Hours of Operation:
Open Daily, Monday to Sunday: 11:00am to 2:00am
- Opened in 1849 and originally named Grant’s Hotel, The Laff is one of the oldest institutions in Ottawa.
- Older than the city of Ottawa which was named in 1855
- Older than the Chateau Laurier, which opened in 1912
- Older than the original Parliament buildings, built in 1859 and burned in the Ottawa Fire of 1916 — completion of new buildings in 1927
- Younger than the Rideau Canal which officially opened in 1832
Over the years we’ve been known as Grant’s Hotel, The Exchange Hotel, The Bodega, The Salmon Arms, The Johnson House, and The Dominion House. In 1936, we became the Chateau Lafayette, and erected the iconic sign — now believed to be the oldest neon sign in the city. [In 2011, we had the sign refinished, unveiling the name “Bodega Hotel” underneath the old paint. Since we know the neon went in in 1936, we know that it was called the Bodega right before it changed to the Laff.]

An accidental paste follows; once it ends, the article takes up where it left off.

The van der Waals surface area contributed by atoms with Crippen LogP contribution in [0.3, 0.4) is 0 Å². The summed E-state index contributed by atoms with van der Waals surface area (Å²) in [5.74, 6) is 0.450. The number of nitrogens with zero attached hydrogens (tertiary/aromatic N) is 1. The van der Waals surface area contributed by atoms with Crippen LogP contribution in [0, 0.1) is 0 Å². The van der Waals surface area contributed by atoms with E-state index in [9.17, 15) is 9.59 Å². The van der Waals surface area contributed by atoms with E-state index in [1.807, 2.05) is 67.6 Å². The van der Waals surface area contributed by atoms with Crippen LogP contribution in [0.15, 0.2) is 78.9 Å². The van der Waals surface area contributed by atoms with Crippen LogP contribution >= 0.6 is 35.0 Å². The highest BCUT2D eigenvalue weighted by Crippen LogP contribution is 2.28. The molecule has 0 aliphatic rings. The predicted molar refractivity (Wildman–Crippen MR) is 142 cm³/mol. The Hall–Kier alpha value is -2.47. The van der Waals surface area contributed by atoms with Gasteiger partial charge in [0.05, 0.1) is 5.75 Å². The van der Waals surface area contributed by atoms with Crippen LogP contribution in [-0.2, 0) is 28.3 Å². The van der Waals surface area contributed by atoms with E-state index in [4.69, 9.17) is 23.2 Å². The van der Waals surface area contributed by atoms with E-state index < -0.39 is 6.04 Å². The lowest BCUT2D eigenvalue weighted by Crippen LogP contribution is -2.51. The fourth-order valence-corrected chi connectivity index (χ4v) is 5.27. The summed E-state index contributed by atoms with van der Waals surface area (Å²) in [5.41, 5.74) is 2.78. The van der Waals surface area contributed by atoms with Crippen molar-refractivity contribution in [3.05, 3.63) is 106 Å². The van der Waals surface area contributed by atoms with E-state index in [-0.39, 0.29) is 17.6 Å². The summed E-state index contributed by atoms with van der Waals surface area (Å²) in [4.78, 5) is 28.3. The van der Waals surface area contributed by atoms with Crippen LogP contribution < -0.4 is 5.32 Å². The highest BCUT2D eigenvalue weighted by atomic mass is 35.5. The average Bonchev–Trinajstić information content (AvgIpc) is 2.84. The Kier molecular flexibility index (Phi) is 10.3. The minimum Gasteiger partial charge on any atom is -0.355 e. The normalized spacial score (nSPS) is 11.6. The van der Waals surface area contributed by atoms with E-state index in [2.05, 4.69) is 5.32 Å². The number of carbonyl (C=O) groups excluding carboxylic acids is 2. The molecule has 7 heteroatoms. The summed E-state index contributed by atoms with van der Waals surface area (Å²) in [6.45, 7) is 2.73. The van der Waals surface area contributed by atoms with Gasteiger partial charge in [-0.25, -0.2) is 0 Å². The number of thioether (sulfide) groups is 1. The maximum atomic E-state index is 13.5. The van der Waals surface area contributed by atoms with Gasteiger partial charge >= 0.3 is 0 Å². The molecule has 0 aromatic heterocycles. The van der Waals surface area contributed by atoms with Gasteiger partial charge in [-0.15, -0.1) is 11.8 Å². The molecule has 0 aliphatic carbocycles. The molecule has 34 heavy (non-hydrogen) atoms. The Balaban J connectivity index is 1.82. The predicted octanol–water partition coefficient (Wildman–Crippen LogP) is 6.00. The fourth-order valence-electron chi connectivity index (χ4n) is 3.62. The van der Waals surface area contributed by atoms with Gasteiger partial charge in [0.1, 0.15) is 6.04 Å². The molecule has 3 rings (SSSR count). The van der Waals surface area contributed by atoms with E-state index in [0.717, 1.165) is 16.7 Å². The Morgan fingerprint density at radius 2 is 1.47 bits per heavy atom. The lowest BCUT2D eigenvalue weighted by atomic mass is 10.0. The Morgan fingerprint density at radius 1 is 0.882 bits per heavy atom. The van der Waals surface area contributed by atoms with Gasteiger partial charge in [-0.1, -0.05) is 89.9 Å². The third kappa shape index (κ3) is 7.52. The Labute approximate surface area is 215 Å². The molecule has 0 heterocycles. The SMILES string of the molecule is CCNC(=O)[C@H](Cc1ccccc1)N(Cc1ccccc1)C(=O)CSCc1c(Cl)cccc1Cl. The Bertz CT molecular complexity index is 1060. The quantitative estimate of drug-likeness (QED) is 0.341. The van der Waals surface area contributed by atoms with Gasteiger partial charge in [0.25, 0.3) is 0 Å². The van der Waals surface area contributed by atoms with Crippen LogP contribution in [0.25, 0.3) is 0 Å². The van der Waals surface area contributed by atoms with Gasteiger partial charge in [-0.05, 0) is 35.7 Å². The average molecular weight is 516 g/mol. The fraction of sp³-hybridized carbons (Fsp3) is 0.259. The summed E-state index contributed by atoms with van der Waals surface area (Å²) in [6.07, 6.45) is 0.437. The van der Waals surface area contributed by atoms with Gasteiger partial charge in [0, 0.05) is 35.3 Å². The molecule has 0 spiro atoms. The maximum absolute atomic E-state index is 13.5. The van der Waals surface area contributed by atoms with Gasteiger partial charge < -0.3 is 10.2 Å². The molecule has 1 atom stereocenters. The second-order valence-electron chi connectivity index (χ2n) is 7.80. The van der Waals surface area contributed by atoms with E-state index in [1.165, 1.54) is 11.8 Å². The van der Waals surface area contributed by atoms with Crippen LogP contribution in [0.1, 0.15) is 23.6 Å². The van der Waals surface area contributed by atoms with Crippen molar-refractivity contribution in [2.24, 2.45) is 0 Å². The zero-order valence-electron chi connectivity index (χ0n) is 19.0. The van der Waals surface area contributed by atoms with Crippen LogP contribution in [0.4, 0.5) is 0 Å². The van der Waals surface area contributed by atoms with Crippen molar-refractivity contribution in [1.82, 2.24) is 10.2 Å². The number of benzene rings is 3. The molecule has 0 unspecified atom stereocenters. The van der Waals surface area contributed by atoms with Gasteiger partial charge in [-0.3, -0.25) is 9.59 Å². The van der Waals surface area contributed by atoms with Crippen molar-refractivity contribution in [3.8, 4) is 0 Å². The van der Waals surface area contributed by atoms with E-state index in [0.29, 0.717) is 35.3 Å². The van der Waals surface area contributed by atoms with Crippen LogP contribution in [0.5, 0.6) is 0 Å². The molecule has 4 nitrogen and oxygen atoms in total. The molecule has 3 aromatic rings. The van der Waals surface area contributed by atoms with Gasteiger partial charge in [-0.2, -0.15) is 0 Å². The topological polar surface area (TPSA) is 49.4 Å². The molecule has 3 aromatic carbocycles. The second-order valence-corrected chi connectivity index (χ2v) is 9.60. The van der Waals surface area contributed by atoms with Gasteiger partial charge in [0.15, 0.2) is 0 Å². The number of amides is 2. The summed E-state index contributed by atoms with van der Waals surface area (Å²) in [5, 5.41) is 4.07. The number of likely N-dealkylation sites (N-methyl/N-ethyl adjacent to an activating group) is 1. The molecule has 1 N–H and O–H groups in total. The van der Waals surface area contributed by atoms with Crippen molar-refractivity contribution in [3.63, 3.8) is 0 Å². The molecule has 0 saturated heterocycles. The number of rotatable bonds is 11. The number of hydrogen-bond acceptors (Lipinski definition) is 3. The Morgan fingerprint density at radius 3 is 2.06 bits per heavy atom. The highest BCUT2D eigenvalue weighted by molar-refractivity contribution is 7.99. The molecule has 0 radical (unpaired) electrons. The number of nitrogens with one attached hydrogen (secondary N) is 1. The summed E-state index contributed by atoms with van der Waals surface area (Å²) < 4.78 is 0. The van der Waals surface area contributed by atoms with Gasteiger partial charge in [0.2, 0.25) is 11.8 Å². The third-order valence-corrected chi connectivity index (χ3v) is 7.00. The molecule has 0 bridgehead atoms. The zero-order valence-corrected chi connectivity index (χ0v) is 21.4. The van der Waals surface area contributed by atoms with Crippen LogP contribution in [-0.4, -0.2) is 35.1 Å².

We’ve lived many highs and lows in history — from a reputation as a brothel to rumours of John A. MacDonald frequenting the pub when visiting from Charlottetown. It’s also rumoured that a young Queen Victoria once walked through the halls. Many famed persons have graced us with their presence over the years, including Dan Aykroyd and the ever-elusive William Hawkins.
In 1937, liquor laws tightened requiring taverns to have two sides: one for men only, and one for ladies accompanied by bona fide escorts. It wasn’t until the late 70’s that the law in Ontario was finally overturned, and the appearance of bar maids and women patrons began to fill the pubs. Our original sign is still found on the wall, although times have certainly changed. We had a rough and tumble reputation in the 1970’s when it wouldn’t have been uncommon to see bench-clearing brawls. Nowadays, a tranquil and relaxing atmosphere is observed, most of the time; things tend to get rowdy when Lucky Ron shows up! Overall, history has demonstrated that the ever-changing laws often take a turn you wouldn’t expect.
The building has been leased by the business owners since 1966, so they’ve gotten to know the place pretty well. Sharing a part in Ottawa’s history is an honour for The Laff, and has helped to shape its rich personality.